Is PSA a valuable indicator ?
PSA is a valuable indicator but it is never a diagnosis. This begs the urgent question: “How likely is it that I have prostate cancer if my PSA level is increased?”.Here is a tool to help you calculate the statistical probability. We recommend that you read the following information to be able to understand the PSA level and what it means.
PSA level as an indicator has been the subject of discussion for years. It can contribute to early detection of prostate cancer, but it also causes massive overdiagnosis and overtreatment with all of the consequences for patients and cost for health care providers.
Calculate your prostate cancer risk based on the PSA value
Please enter your PSA value between 1 and 50 [ng / ml] in the lower field
Studies evaluate PSA screening differently
Large studies in the last few years have come to differing conclusions regarding PSA screening (testing every man's PSA level frequently). While some studies report that PSA screening has no positive effect on the probability of death by prostate cancer (PLOCO), others come to the conclusion that it has reduced the relative death rate caused through prostate cancer by 20% (ERSPC).
This may seem confusing at first, but is understandable in light of the fact that prostate cancer tumors almost always grow slowly. Many men rather die with the cancer than from the cancer. Because of this, the benefits, especially of radical therapy, often do not outweigh the negative side effects, long-term damage and costs. Nevertheless, prostate cancer is one of the most frequent causes of death, and is not to be taken lightly.
Although other, more exact blood markers, such as Liquid Biopsy, PCA3, PHI, EDIM, AMACR, CTC, EPCA, p2PSA - contact us to get access to extended biological tests - are in the trial stage, PSA level is still the standard indicator for reasons related to cost and experience.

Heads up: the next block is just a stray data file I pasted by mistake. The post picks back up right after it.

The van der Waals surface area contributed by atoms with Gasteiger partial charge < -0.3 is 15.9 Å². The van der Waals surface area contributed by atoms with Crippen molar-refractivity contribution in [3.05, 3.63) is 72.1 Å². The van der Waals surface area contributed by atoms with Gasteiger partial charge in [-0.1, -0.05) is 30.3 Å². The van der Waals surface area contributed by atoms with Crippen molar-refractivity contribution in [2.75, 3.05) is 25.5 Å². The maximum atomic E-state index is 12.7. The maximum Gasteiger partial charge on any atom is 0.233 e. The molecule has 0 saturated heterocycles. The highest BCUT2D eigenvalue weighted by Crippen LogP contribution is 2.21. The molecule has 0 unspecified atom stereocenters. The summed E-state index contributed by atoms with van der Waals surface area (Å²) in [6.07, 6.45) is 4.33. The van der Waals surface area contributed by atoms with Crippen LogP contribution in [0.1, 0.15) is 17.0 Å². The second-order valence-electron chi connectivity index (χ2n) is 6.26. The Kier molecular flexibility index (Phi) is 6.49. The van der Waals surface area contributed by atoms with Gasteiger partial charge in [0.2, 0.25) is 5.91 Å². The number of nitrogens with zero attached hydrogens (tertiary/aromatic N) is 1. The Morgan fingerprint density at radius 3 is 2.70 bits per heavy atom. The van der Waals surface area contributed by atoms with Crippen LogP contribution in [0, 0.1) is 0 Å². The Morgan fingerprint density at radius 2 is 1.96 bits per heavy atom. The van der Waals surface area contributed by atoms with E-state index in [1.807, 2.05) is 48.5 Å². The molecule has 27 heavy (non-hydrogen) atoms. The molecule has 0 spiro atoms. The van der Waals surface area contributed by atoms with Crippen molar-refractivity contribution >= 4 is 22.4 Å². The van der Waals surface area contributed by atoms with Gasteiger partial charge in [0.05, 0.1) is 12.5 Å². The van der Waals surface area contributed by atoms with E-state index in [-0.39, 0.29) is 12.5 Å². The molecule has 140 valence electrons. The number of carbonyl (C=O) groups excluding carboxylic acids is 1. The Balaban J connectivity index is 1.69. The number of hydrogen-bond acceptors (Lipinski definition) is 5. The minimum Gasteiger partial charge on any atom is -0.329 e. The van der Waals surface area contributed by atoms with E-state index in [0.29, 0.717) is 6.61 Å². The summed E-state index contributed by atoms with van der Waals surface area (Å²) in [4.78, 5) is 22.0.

MRI - a more precise way to diagnose prostate cancer
A new approach
When the possibility of prostate cancer appears, usually as the result of an elevated PSA level, the next step, traditionally, is to recommend a transrectal punch biopsy—which delivers a success rate of just 30-35%. That’s not good enough for us… or for you.
Here at Vitus, we prefer to use the most up-to-date procedures: MRI (Magnetic Resonance Imaging) and MRI-guided and transperineal 3D mapping, giving a successful detection rate of 85-100%. So we can avoid unnecessary invasive procedures.
The traditional method
In a standard prostate cancer biopsy, the cancer can only be found if it happens to be in one of the places sampled. If no cancer is found, and the PSA level increases again, another biopsy is carried out, and so on, until the cancer is large enough to be detected or it’s detected by chance.
With this sort of transrectal biopsy, it is also possible that the danger of the cancer may be underestimated and, because it is an invasive procedure, there is always the chance of infection.
When is the PSA considered to be high or “increased” ?
To quote a few statistics: the probability of cancer when the PSA level is between 4 and 10 is 25-40%. This means that 60-75% of biopsies would be unnecessary, especially rectal punch biopsies, which have a very low accuracy rate. On the other hand, with a threshold value of 4ng/ml, 20-40% of carcinomas in early stages are overlooked.
This means that it is a question of weighing alternatives. If we set the threshold too low (e.g. 2 ng/ml as in the USA), prostate cancer tumors in early stages will be found more frequently, but more unnecessary biopsies will be performed. Because of today's highly precise and harmless multiparametric magnetic resonance imaging (MRI) though, it is definitely worth discussing whether the threshold could be set at a lower value (<=2 ng/ml).
The ratio of free to complexed (bound) PSA does not increase the diagnostic value of PSA level, but is also the subject of controversy and discussion.
If prostate cancer is suspected, an MRI is the safest method to exclude prostate cancer. "Safe" means not only that it provides statistical certainty but also that it isn’t harmful to the patient’s health.
Source: Roddam, Andrew W., et al.”Use of prostate-specific antigen (PSA) isoforms for the detection of prostate cancer in men with a PSA level of 2-10 ng/ml: systematic review and meta-analysis”. European Urology 48.3 (2005): pp. 386-399.